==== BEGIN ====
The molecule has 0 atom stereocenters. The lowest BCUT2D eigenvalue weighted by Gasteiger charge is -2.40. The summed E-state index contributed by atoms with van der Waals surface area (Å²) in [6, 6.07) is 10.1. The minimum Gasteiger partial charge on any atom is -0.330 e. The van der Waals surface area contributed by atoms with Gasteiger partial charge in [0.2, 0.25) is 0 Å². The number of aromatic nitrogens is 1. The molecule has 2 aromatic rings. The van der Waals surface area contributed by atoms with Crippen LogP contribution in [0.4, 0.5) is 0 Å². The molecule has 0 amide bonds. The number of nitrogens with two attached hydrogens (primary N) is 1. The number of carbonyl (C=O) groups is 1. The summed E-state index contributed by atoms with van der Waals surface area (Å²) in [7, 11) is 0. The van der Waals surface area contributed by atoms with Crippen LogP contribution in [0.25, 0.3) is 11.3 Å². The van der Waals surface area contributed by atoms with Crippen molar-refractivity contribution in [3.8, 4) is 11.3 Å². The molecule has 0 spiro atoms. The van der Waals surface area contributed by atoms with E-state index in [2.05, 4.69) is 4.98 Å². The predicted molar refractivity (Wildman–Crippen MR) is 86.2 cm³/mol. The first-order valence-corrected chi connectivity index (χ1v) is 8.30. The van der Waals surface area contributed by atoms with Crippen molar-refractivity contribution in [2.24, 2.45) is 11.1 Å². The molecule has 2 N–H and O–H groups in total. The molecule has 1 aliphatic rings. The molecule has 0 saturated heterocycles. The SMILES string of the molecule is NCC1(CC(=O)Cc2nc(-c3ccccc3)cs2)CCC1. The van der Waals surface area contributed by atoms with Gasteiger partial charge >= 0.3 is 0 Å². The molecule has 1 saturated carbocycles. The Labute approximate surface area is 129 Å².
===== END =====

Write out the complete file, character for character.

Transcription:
The molecule has 0 atom stereocenters. The lowest BCUT2D eigenvalue weighted by Gasteiger charge is -2.40. The summed E-state index contributed by atoms with van der Waals surface area (Å²) in [6, 6.07) is 10.1. The minimum Gasteiger partial charge on any atom is -0.330 e. The van der Waals surface area contributed by atoms with Gasteiger partial charge in [0.2, 0.25) is 0 Å². The number of aromatic nitrogens is 1. The molecule has 2 aromatic rings. The van der Waals surface area contributed by atoms with Crippen LogP contribution in [0.4, 0.5) is 0 Å². The molecule has 0 amide bonds. The number of nitrogens with two attached hydrogens (primary N) is 1. The number of carbonyl (C=O) groups is 1. The summed E-state index contributed by atoms with van der Waals surface area (Å²) in [7, 11) is 0. The van der Waals surface area contributed by atoms with Crippen LogP contribution in [0.25, 0.3) is 11.3 Å². The van der Waals surface area contributed by atoms with Crippen molar-refractivity contribution in [3.8, 4) is 11.3 Å². The molecule has 0 spiro atoms. The van der Waals surface area contributed by atoms with E-state index in [2.05, 4.69) is 4.98 Å². The predicted molar refractivity (Wildman–Crippen MR) is 86.2 cm³/mol. The first-order valence-corrected chi connectivity index (χ1v) is 8.30. The van der Waals surface area contributed by atoms with Crippen molar-refractivity contribution in [2.24, 2.45) is 11.1 Å². The molecule has 2 N–H and O–H groups in total. The molecule has 1 aliphatic rings. The molecule has 0 saturated heterocycles. The SMILES string of the molecule is NCC1(CC(=O)Cc2nc(-c3ccccc3)cs2)CCC1. The van der Waals surface area contributed by atoms with Gasteiger partial charge >= 0.3 is 0 Å². The molecule has 1 saturated carbocycles. The Labute approximate surface area is 129 Å².